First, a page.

The study revealed that the mean age of respondents was 16.9 ± 2.0 years. This "youthful age" is a period regarded as a time of intense sexual drive, sex, and experimentation. [15] In this study, 30% of the youths admitted to having sexual relationships. Studies have documented high indulgence in sex among these young people. Sexual involvement has been reported to be as high as 70% among in and out of school youth aged 15-20 years in Tanzania. [5] Also, it was observed in Nigeria that 50% of secondary school students were sexually active and most of them had sexual debut between 15 and 19 years while in South Africa at least 50% of young people are sexually active by the age of 16. [10] The age at sexual debut reported in this study is in consonance with other studies [3],[16] and suggests sexual drives at young ages may overcome moral issues. A majority of students had heard about STIs and none of them mentioned parents or relations as a source of information which is consistent with previous local and international studies. [17],[18],[19],[20],[21] Obviously, school lessons, mass media, etc., have become an important source of information to these youths. This might not be unconnected to the HIV/AIDS epidemic that is again common among this population. Previously, because of cultural and religious factors, [22] it is difficult to openly discuss and even teach youths sex education. The publicity campaigns on HIV/AIDS prevention have opened a window of opportunity to also discuss other sexually transmitted infections. Knowledge is an essential cornerstone to sexual risk reduction and a basis to create awareness among youths on sexual practices that involve risks. In this study, knowledge on STIs was good as majority of respondents knew how the disease is transmitted and also the symptoms associated with STIs. This knowledge level was significantly associated with class of students, place of treatment, and religious teachings. This was consistent with findings of other studies. [3],[5] It has been suggested that knowledge on STI transmission might influence sexual behavior [23] and thus knowledge is an important prevention factor for STIs. [24]

About 56% of the students have two or more boy/girlfriends and 30% reported to have experienced sexual intercourse which is consistent with the report of earlier studies. [5],[23] Having multiple sex partners is a significant behavioral risk factor for STIs including HIV. [24] This is in agreement with a study in Turkey. [25] Also, use of prevention methods among respondents was low as only 16% of them used condom. This is not surprising as several factors have been reported to discourage use of preventive measures for STIs. [10] Sometimes STIs may be viewed as unavoidable or may even be viewed as an "initiation into adulthood". There may be lack of concern on the part of the students about STIs because they may be viewed as easily curable. [12] This might explain the low rate of response among participants who ever had STI in the past. Another factor that may contribute low response is stigma associated with having an STI. This might explain the low rate of response among participants of who ever had STI in the past. Stigma associated with the disease is yet another factor. The youths are also at risk due to high levels of risky sexual behaviors and the attitudes, expectations, and limitations of the societies in which they grow up. [26]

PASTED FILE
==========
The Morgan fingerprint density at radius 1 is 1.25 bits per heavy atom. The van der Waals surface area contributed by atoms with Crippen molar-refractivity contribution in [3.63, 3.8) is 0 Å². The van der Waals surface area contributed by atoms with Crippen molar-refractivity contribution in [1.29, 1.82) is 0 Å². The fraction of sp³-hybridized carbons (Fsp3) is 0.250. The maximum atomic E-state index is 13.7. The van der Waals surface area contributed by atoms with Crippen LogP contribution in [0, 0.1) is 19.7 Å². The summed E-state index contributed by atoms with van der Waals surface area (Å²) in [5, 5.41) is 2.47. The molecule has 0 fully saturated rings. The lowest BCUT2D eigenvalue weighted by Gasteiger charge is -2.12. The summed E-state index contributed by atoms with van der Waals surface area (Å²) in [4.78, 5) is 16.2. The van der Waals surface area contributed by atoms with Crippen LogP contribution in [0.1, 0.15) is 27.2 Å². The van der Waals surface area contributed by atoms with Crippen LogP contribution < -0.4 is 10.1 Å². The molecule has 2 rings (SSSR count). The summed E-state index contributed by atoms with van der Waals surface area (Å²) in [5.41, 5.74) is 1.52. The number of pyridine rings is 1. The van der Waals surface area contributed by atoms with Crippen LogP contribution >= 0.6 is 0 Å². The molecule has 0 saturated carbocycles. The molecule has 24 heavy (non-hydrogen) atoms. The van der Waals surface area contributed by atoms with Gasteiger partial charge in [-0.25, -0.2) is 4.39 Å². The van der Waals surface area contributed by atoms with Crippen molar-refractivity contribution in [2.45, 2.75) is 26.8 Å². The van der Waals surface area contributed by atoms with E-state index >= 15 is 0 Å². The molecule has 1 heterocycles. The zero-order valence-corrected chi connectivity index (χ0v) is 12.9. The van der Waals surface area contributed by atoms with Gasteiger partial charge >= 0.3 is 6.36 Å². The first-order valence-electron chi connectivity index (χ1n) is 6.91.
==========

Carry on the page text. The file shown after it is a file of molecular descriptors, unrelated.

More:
Conclusion Top


It was concluded that secondary school youth had a good knowledge about STIs; however, the opposite is true when it comes to preventive practice (use of condom). Interventions such as periodic publicity awareness and school seminars focusing on STI preventions are needed to control the disease among the youth. The study has also brought to the fore the need for adolescent friendly clinics where the youths can seek treatment inclusive of acquired STIs, without the fear of discrimination or stigma.


  Acknowledgement Top


The researchers appreciate the invaluable assistance of all the respective school principals and class teachers for their cooperation during the data collection.

 
  References Top

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6.World Health Organization. Global prevalence and incidence of selected curable sexually transmitted infections: Overview and estimates 2001 (Nov). WHO, Geneva. Available from: http//.www.who.int/hiv/pub/sti/who_aids_2001.02pdf. [Last accessed on 2008 June 16].  Back to cited text no. 6
    
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12.HIV and AIDS. Available from: http//:www.hivguidelines.org/content.aspx?pageID=527. [Last accessed on 2011 Jul 05].  Back to cited text no. 12
    
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14.National Population Commission. National Population Commission-Federal Government of Nigeria Official Gazette, May, 2007;24:107-12.  Back to cited text no. 14
    
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18.Hale RW, Char DF, Nagy K, Stockert N, Davidson EC. Seventeen-year reviews of Sexual and Contraceptive behaviour on a College Campus. Am J Obstet Gynecol 1993;163:1833-7.  Back to cited text no. 18
    
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23.Shiferaw Y, Alemu A, Girma A, Getahun A, Kassa A, Gashaw A, et al. Assessment of knowledge, attitude and risk behaviours towards HIV/AIDS and other sexual transmitted infections among preparatory students of Gondar town, Northwest Ethiopia. BMC Res Notes 2011;4:505.  Back to cited text no. 23
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24.Santelli JS, Brener ND, Lowry R, Bhatt A, Zabin LS. Multiple sexual partners among US adolescents and youth adults. Fam Plann Perspect 1992;30:271-5.  Back to cited text no. 24
    
25.Gokengin D, Yamazhan T, Ozkay D, Aytug G, Ertem E, Ardo B, et al. Sexual knowledge, attitudes and risk behaviours of students in Turkey. J Sch Health 2003;73:258-63.  Back to cited text no. 25
    
26.Population Reference Bureau. The World's Youth 2000: Datasheet Washington, DC, The Bureau, 2000.  Back to cited text no. 26
    



 
 
    Tables

  [Table 1], [Table 2], [Table 3], [Table 4], [Table 5]